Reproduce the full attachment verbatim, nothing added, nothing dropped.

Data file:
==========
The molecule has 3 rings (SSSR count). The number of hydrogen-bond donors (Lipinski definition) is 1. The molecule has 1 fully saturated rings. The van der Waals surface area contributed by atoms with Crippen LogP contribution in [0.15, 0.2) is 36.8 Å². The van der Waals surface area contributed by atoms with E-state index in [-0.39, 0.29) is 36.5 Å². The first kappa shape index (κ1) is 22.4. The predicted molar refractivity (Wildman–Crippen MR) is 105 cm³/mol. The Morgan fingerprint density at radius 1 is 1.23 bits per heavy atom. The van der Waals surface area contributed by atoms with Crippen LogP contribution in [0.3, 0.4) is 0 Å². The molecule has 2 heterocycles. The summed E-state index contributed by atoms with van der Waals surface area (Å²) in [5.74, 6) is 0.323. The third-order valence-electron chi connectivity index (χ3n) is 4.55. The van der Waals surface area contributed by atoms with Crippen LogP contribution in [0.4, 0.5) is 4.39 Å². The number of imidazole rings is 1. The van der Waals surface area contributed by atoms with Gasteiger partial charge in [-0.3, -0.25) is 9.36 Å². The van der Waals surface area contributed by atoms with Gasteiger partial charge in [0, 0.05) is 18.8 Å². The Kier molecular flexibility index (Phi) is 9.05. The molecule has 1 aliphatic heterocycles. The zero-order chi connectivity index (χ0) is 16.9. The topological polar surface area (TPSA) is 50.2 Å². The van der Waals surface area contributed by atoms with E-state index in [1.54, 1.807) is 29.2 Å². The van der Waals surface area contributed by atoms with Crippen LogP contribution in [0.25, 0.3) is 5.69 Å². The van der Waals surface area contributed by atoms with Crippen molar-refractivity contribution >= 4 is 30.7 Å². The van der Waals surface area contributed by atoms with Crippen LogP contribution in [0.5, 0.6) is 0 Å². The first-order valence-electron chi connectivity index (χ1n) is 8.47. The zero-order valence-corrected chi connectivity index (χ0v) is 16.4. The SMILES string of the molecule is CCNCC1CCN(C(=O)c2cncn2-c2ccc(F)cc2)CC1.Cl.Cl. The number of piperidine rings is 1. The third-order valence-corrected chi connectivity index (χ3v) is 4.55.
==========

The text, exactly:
The molecule has 3 rings (SSSR count). The number of hydrogen-bond donors (Lipinski definition) is 1. The molecule has 1 fully saturated rings. The van der Waals surface area contributed by atoms with Crippen LogP contribution in [0.15, 0.2) is 36.8 Å². The van der Waals surface area contributed by atoms with E-state index in [-0.39, 0.29) is 36.5 Å². The first kappa shape index (κ1) is 22.4. The predicted molar refractivity (Wildman–Crippen MR) is 105 cm³/mol. The Morgan fingerprint density at radius 1 is 1.23 bits per heavy atom. The van der Waals surface area contributed by atoms with Crippen LogP contribution in [0.3, 0.4) is 0 Å². The molecule has 2 heterocycles. The summed E-state index contributed by atoms with van der Waals surface area (Å²) in [5.74, 6) is 0.323. The third-order valence-electron chi connectivity index (χ3n) is 4.55. The van der Waals surface area contributed by atoms with Crippen LogP contribution in [0.4, 0.5) is 4.39 Å². The number of imidazole rings is 1. The van der Waals surface area contributed by atoms with Gasteiger partial charge in [-0.3, -0.25) is 9.36 Å². The van der Waals surface area contributed by atoms with Gasteiger partial charge in [0, 0.05) is 18.8 Å². The Kier molecular flexibility index (Phi) is 9.05. The molecule has 1 aliphatic heterocycles. The zero-order chi connectivity index (χ0) is 16.9. The topological polar surface area (TPSA) is 50.2 Å². The van der Waals surface area contributed by atoms with E-state index in [1.54, 1.807) is 29.2 Å². The van der Waals surface area contributed by atoms with Crippen LogP contribution in [0.25, 0.3) is 5.69 Å². The van der Waals surface area contributed by atoms with Crippen molar-refractivity contribution >= 4 is 30.7 Å². The van der Waals surface area contributed by atoms with Crippen LogP contribution in [0.5, 0.6) is 0 Å². The first-order valence-electron chi connectivity index (χ1n) is 8.47. The zero-order valence-corrected chi connectivity index (χ0v) is 16.4. The SMILES string of the molecule is CCNCC1CCN(C(=O)c2cncn2-c2ccc(F)cc2)CC1.Cl.Cl. The number of piperidine rings is 1. The third-order valence-corrected chi connectivity index (χ3v) is 4.55.